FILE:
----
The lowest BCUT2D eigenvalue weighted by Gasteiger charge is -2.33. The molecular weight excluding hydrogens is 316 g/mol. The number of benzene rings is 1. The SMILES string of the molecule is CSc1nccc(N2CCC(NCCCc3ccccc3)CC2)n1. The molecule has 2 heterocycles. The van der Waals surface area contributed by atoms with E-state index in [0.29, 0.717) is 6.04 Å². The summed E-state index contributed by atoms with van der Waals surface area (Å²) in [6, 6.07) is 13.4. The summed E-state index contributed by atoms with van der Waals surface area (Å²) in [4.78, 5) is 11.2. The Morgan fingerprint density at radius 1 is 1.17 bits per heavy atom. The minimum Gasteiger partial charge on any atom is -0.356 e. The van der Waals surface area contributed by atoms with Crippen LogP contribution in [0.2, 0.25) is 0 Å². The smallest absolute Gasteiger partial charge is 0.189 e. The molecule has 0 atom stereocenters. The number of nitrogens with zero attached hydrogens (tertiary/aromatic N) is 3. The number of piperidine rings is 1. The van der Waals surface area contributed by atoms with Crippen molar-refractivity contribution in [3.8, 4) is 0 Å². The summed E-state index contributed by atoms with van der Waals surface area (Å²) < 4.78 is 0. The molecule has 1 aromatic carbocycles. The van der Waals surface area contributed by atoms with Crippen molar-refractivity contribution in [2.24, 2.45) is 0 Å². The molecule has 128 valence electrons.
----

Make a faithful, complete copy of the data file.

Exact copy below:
The lowest BCUT2D eigenvalue weighted by Gasteiger charge is -2.33. The molecular weight excluding hydrogens is 316 g/mol. The number of benzene rings is 1. The SMILES string of the molecule is CSc1nccc(N2CCC(NCCCc3ccccc3)CC2)n1. The molecule has 2 heterocycles. The van der Waals surface area contributed by atoms with E-state index in [0.29, 0.717) is 6.04 Å². The summed E-state index contributed by atoms with van der Waals surface area (Å²) in [6, 6.07) is 13.4. The summed E-state index contributed by atoms with van der Waals surface area (Å²) in [4.78, 5) is 11.2. The Morgan fingerprint density at radius 1 is 1.17 bits per heavy atom. The minimum Gasteiger partial charge on any atom is -0.356 e. The van der Waals surface area contributed by atoms with Crippen LogP contribution in [0.2, 0.25) is 0 Å². The smallest absolute Gasteiger partial charge is 0.189 e. The molecule has 0 atom stereocenters. The number of nitrogens with zero attached hydrogens (tertiary/aromatic N) is 3. The number of piperidine rings is 1. The van der Waals surface area contributed by atoms with Crippen molar-refractivity contribution in [3.8, 4) is 0 Å². The summed E-state index contributed by atoms with van der Waals surface area (Å²) < 4.78 is 0. The molecule has 1 aromatic carbocycles. The van der Waals surface area contributed by atoms with Crippen molar-refractivity contribution in [2.24, 2.45) is 0 Å². The molecule has 128 valence electrons.